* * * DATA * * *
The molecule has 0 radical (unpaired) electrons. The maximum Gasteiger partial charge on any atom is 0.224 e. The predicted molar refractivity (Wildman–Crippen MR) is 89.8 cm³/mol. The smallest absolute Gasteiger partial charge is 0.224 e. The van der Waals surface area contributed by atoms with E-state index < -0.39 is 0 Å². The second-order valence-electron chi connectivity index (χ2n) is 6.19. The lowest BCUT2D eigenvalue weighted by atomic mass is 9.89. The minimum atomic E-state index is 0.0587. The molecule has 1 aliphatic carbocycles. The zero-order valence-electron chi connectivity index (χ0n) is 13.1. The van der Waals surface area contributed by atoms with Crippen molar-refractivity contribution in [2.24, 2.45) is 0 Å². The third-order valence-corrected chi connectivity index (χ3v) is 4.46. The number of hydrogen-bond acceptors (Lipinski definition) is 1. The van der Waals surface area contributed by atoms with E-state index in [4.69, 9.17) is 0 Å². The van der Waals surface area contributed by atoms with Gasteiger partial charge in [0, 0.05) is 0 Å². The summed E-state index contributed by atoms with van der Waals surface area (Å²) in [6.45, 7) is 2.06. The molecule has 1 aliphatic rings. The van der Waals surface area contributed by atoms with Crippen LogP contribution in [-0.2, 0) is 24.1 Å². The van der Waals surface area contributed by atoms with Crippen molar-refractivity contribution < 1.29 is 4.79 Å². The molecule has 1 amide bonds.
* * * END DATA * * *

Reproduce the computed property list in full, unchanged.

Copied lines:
The molecule has 0 radical (unpaired) electrons. The maximum Gasteiger partial charge on any atom is 0.224 e. The predicted molar refractivity (Wildman–Crippen MR) is 89.8 cm³/mol. The smallest absolute Gasteiger partial charge is 0.224 e. The van der Waals surface area contributed by atoms with E-state index < -0.39 is 0 Å². The second-order valence-electron chi connectivity index (χ2n) is 6.19. The lowest BCUT2D eigenvalue weighted by atomic mass is 9.89. The minimum atomic E-state index is 0.0587. The molecule has 1 aliphatic carbocycles. The zero-order valence-electron chi connectivity index (χ0n) is 13.1. The van der Waals surface area contributed by atoms with Crippen molar-refractivity contribution in [2.24, 2.45) is 0 Å². The third-order valence-corrected chi connectivity index (χ3v) is 4.46. The number of hydrogen-bond acceptors (Lipinski definition) is 1. The van der Waals surface area contributed by atoms with E-state index in [4.69, 9.17) is 0 Å². The van der Waals surface area contributed by atoms with Gasteiger partial charge in [0, 0.05) is 0 Å². The summed E-state index contributed by atoms with van der Waals surface area (Å²) in [6.45, 7) is 2.06. The molecule has 1 aliphatic rings. The van der Waals surface area contributed by atoms with Crippen LogP contribution in [-0.2, 0) is 24.1 Å². The van der Waals surface area contributed by atoms with Crippen molar-refractivity contribution < 1.29 is 4.79 Å². The molecule has 1 amide bonds.